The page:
Instead, they make it easy for control vendors to provide their own controls and have a first-class integrated experience (with design time support etc…) within the Visual Studio IDE because they recognize they don’t have the bandwidth to build everything top shelf. This sort of forward thinking should apply anytime they plan to ship a crappy stopgap implementation.

code, regex comments edit

In my last post, I wrote about how most email validation routines are too strict when compared against what is allowed by the RFC. Initially I dismissed this phenomena as the result of ignorance of the RFC or inability to understand it, as I had trouble understanding it myself.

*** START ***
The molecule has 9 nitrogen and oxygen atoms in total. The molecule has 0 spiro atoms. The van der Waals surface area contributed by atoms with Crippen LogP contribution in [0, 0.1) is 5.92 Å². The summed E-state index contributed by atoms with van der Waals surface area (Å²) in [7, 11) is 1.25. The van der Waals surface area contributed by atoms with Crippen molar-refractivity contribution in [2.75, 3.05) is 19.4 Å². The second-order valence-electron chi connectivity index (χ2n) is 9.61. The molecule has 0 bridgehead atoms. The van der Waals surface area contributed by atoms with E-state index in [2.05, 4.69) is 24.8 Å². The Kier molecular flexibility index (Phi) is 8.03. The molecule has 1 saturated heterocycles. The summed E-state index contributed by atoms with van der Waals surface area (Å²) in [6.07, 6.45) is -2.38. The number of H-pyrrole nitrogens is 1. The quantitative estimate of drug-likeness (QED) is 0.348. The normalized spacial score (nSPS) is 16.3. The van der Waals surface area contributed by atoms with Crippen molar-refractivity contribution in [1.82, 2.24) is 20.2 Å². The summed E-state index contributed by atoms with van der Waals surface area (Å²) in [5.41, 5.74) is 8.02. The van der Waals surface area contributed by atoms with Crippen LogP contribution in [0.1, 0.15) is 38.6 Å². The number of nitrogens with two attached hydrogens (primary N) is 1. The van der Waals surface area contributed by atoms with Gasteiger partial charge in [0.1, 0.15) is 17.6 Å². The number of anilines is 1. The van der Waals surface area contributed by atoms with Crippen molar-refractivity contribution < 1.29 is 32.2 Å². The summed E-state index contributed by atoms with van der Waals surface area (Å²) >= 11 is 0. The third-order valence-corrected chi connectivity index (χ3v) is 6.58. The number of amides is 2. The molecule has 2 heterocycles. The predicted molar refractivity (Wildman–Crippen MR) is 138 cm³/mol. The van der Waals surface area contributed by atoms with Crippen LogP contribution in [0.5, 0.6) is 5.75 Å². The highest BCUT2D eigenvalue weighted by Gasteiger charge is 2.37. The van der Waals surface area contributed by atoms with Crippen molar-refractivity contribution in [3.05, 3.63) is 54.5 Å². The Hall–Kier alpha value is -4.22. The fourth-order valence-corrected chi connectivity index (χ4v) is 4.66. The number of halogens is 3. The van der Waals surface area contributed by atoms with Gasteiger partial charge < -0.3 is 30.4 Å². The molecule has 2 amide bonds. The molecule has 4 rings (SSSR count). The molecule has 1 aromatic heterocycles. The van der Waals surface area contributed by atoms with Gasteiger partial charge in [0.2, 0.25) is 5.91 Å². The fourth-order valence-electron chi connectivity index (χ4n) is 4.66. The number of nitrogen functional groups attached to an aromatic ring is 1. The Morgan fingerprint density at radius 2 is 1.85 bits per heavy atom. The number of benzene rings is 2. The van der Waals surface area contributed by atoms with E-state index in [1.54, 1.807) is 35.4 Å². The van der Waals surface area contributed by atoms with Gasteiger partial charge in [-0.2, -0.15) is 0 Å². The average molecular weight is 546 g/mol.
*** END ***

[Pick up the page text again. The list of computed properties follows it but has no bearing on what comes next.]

However, I think there’s something more fundamental at work here when it comes to validating user data. It seems that many developers, myself included, choose to ignore Postel’s Law when it comes to field validation. Postel’s law states…

Be conservative in what you do; be liberal in what you accept from others.

Postel wrote that in an RFC that defined TCP, but it applies much more broadly. It’s natural that developers, used to the exacting nature of writing code for a compiler, where even the most minor of typos can bring a program screeching to a halt, have a tendency to apply such exactitude on their users.

Dare I say it, but developers can tend to be validation nazis.


User: (filling out form)

Validation Nazi: Entering a plus sign is $2.00 extra.

User: But the RFC allows for a plus sign.

Soup Nazi: You want plus sign?

User: Yes please.

Validation Nazi: $3.00!

User: What?

Validation Nazi: No form submission for you!